“You engaged in prostitution with the Egyptians your lustful neighbors...You engaged in prostitution with the Assyrians, too, because you were insatiable. Then you increased your promiscuity to include Babylonia.”

HOSEA 1:2 “...for the land hath committed great whoredom, departing from the Lord.” Here, it is plain that the land, which was Israel, was guilty of “departing” from God and is pictured as a whore.

NAHUM 3:4 “All because of the wanton lust of a harlot, alluring...who enslaved nations by her prostitution.” [NIV]
In this passage, the same imagery is applied to the city of Nineveh, the capital of the Assyrian empire, and thus to its people, of whom God says (v.5), “I am against you.

N.T. Ref.:
REV 17:1-5 “I will show you the punishment of the great prostitute...With her, the kings of the earth committed adultery.I saw a woman sitting on a scarlet beast. This title was written on her forehead: MYSTERY, BABYLON THE GREAT, THE MOTHER OF PROSTITUTES.” [NIV]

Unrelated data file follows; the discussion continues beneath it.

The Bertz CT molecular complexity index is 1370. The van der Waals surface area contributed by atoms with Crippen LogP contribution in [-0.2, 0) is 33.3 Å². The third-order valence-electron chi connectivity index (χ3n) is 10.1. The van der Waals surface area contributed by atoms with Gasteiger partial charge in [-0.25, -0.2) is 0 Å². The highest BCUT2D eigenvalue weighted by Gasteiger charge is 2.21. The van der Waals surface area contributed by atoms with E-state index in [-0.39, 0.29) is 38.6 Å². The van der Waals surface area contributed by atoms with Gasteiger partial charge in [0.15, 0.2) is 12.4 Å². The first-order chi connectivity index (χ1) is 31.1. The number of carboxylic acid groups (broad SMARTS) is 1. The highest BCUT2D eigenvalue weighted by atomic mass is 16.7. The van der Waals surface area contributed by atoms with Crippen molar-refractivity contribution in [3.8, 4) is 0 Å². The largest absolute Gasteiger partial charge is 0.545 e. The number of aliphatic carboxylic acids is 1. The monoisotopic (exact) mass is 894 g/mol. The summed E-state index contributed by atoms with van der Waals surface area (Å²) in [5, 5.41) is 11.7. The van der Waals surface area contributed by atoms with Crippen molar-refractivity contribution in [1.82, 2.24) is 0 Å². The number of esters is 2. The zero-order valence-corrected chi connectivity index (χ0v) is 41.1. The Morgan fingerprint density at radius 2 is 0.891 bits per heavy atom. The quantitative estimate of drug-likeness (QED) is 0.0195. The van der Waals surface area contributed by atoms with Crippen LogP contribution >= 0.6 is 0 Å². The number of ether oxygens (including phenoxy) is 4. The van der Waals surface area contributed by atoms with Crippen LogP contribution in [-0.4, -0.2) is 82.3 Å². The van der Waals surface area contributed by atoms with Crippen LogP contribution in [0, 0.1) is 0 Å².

REV 18:3,9 “For all the nations have drunk the maddening wine of her adulteries. The kings of the earth committed adultery with her” “When the kings of the earth who committed adultery with her and shared her luxury see the smoke of her burning, they will weep and mourn over her.”[NIV]

REV 19:2 “He has condemned the great prostitute who corrupted the earth by her adulteries. He has avenged on her the blood of his servants.” [NIV]
This prostitute is, again, Jerusalem, representing the entire Jewish nation that had rejected Christ. In their passion for being like the other nations around them, the Jews debased themselves and entered into unfitting practices of idolatry, business, and hedonism that drew them farther and farther from God and his righteousness. Once that nation became a persecuting enemy of his remnant people, it had to finally be destroyed. Revelation is the picture of that destruction and the resulting victory of the Christian believers. It brings the Christians from the darkness of persecution and tribulation to the point where God tells them (ch. 18:20):
“Rejoice over her, 0 heaven! Rejoice, saints and apostles and prophets! God has judged her by the way she treated you.” [NIV]

Interpretation: An evil nation.
Strictly speaking, this is not a parallel symbol, for the Old Testament reference is to the actual city (and therefore, nation) of Babylon rather than Babylon as a symbol for another place. The significance and the direct quotation, however, is so important and striking, and yet so often misunderstood, that it is included in this list.

O.T. Ref.:
ISAIAH 21:9 “Babylon is fallen, is fallen; and all the graven images of her gods he hath broken unto the ground.”